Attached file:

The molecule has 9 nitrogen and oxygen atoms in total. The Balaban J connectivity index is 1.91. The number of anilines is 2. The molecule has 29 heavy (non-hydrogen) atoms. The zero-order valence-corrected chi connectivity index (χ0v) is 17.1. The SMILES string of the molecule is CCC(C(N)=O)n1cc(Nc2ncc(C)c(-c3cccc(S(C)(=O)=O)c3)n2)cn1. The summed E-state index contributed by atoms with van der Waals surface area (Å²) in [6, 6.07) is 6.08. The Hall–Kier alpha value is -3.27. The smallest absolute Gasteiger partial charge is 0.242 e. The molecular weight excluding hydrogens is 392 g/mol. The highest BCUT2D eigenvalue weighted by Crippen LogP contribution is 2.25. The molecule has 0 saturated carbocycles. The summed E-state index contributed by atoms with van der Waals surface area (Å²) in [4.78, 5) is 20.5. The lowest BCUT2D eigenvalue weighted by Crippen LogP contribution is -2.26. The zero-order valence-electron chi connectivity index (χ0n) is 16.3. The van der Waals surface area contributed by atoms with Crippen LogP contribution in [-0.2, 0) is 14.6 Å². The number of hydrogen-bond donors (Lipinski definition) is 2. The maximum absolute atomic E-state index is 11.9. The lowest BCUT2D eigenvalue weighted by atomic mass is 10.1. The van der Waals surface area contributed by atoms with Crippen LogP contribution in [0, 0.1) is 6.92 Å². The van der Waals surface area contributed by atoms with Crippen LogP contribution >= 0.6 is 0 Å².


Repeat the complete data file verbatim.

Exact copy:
The molecule has 9 nitrogen and oxygen atoms in total. The Balaban J connectivity index is 1.91. The number of anilines is 2. The molecule has 29 heavy (non-hydrogen) atoms. The zero-order valence-corrected chi connectivity index (χ0v) is 17.1. The SMILES string of the molecule is CCC(C(N)=O)n1cc(Nc2ncc(C)c(-c3cccc(S(C)(=O)=O)c3)n2)cn1. The summed E-state index contributed by atoms with van der Waals surface area (Å²) in [6, 6.07) is 6.08. The Hall–Kier alpha value is -3.27. The smallest absolute Gasteiger partial charge is 0.242 e. The molecular weight excluding hydrogens is 392 g/mol. The highest BCUT2D eigenvalue weighted by Crippen LogP contribution is 2.25. The molecule has 0 saturated carbocycles. The summed E-state index contributed by atoms with van der Waals surface area (Å²) in [4.78, 5) is 20.5. The lowest BCUT2D eigenvalue weighted by Crippen LogP contribution is -2.26. The zero-order valence-electron chi connectivity index (χ0n) is 16.3. The van der Waals surface area contributed by atoms with Crippen LogP contribution in [-0.2, 0) is 14.6 Å². The number of hydrogen-bond donors (Lipinski definition) is 2. The maximum absolute atomic E-state index is 11.9. The lowest BCUT2D eigenvalue weighted by atomic mass is 10.1. The van der Waals surface area contributed by atoms with Crippen LogP contribution in [0, 0.1) is 6.92 Å². The van der Waals surface area contributed by atoms with Crippen LogP contribution >= 0.6 is 0 Å².